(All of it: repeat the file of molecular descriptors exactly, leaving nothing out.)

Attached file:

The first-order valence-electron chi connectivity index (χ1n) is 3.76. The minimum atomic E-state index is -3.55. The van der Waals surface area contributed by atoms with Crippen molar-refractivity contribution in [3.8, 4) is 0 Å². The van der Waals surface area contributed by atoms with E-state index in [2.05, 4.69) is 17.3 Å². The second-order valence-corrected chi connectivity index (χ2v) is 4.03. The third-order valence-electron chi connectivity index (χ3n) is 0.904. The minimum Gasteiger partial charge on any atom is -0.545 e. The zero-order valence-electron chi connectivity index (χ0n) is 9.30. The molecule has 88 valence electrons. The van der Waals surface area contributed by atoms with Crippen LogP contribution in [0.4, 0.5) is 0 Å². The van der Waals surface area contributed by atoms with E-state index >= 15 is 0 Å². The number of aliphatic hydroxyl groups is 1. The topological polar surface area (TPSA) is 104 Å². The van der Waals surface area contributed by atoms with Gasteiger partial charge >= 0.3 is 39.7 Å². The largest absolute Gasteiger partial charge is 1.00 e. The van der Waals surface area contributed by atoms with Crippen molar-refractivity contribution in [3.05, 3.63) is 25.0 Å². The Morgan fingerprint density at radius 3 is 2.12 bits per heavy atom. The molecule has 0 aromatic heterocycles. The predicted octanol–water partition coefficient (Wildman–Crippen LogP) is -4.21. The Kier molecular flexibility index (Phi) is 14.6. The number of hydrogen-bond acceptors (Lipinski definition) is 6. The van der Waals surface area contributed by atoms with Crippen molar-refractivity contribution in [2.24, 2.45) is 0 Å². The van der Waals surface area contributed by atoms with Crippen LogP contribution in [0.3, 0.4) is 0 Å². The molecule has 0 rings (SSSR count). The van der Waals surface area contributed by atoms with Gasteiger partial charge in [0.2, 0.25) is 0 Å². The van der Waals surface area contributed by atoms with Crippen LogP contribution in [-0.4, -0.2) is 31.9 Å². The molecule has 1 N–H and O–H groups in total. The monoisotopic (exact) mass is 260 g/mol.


The first-order valence-electron chi connectivity index (χ1n) is 3.76. The minimum atomic E-state index is -3.55. The van der Waals surface area contributed by atoms with Crippen molar-refractivity contribution in [3.8, 4) is 0 Å². The van der Waals surface area contributed by atoms with E-state index in [2.05, 4.69) is 17.3 Å². The second-order valence-corrected chi connectivity index (χ2v) is 4.03. The third-order valence-electron chi connectivity index (χ3n) is 0.904. The minimum Gasteiger partial charge on any atom is -0.545 e. The zero-order valence-electron chi connectivity index (χ0n) is 9.30. The molecule has 88 valence electrons. The van der Waals surface area contributed by atoms with Crippen LogP contribution in [0.4, 0.5) is 0 Å². The van der Waals surface area contributed by atoms with E-state index >= 15 is 0 Å². The number of aliphatic hydroxyl groups is 1. The topological polar surface area (TPSA) is 104 Å². The van der Waals surface area contributed by atoms with Gasteiger partial charge >= 0.3 is 39.7 Å². The largest absolute Gasteiger partial charge is 1.00 e. The van der Waals surface area contributed by atoms with Crippen molar-refractivity contribution in [3.05, 3.63) is 25.0 Å². The Morgan fingerprint density at radius 3 is 2.12 bits per heavy atom. The molecule has 0 aromatic heterocycles. The predicted octanol–water partition coefficient (Wildman–Crippen LogP) is -4.21. The Kier molecular flexibility index (Phi) is 14.6. The number of hydrogen-bond acceptors (Lipinski definition) is 6. The van der Waals surface area contributed by atoms with Crippen molar-refractivity contribution in [2.24, 2.45) is 0 Å². The van der Waals surface area contributed by atoms with Crippen LogP contribution in [0.3, 0.4) is 0 Å². The molecule has 0 rings (SSSR count). The van der Waals surface area contributed by atoms with Gasteiger partial charge in [0.2, 0.25) is 0 Å². The van der Waals surface area contributed by atoms with Crippen LogP contribution in [-0.4, -0.2) is 31.9 Å². The molecule has 1 N–H and O–H groups in total. The monoisotopic (exact) mass is 260 g/mol.